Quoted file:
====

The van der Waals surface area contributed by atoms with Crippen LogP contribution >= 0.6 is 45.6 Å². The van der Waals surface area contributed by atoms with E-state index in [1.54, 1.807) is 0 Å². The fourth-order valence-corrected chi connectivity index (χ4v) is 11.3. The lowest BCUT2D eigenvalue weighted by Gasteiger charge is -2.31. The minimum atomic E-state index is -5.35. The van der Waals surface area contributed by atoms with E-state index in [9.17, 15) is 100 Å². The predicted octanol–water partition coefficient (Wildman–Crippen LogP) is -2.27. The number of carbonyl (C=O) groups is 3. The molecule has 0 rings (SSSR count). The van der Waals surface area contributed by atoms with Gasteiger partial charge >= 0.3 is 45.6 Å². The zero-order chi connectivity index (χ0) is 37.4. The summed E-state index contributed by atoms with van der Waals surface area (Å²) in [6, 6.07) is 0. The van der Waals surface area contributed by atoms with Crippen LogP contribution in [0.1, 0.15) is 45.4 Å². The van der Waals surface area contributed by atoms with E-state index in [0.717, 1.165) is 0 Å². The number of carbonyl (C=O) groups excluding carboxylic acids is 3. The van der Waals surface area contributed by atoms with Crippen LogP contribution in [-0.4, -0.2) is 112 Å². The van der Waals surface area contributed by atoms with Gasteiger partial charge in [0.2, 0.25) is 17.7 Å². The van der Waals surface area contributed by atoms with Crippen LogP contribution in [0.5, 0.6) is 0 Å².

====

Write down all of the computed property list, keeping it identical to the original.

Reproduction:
The van der Waals surface area contributed by atoms with Crippen LogP contribution >= 0.6 is 45.6 Å². The van der Waals surface area contributed by atoms with E-state index in [1.54, 1.807) is 0 Å². The fourth-order valence-corrected chi connectivity index (χ4v) is 11.3. The lowest BCUT2D eigenvalue weighted by Gasteiger charge is -2.31. The minimum atomic E-state index is -5.35. The van der Waals surface area contributed by atoms with E-state index in [9.17, 15) is 100 Å². The predicted octanol–water partition coefficient (Wildman–Crippen LogP) is -2.27. The number of carbonyl (C=O) groups is 3. The molecule has 0 rings (SSSR count). The van der Waals surface area contributed by atoms with Gasteiger partial charge >= 0.3 is 45.6 Å². The zero-order chi connectivity index (χ0) is 37.4. The summed E-state index contributed by atoms with van der Waals surface area (Å²) in [6, 6.07) is 0. The van der Waals surface area contributed by atoms with Crippen LogP contribution in [0.1, 0.15) is 45.4 Å². The van der Waals surface area contributed by atoms with E-state index in [0.717, 1.165) is 0 Å². The number of carbonyl (C=O) groups excluding carboxylic acids is 3. The van der Waals surface area contributed by atoms with Crippen LogP contribution in [-0.4, -0.2) is 112 Å². The van der Waals surface area contributed by atoms with Gasteiger partial charge in [0.2, 0.25) is 17.7 Å². The van der Waals surface area contributed by atoms with Crippen LogP contribution in [0.5, 0.6) is 0 Å².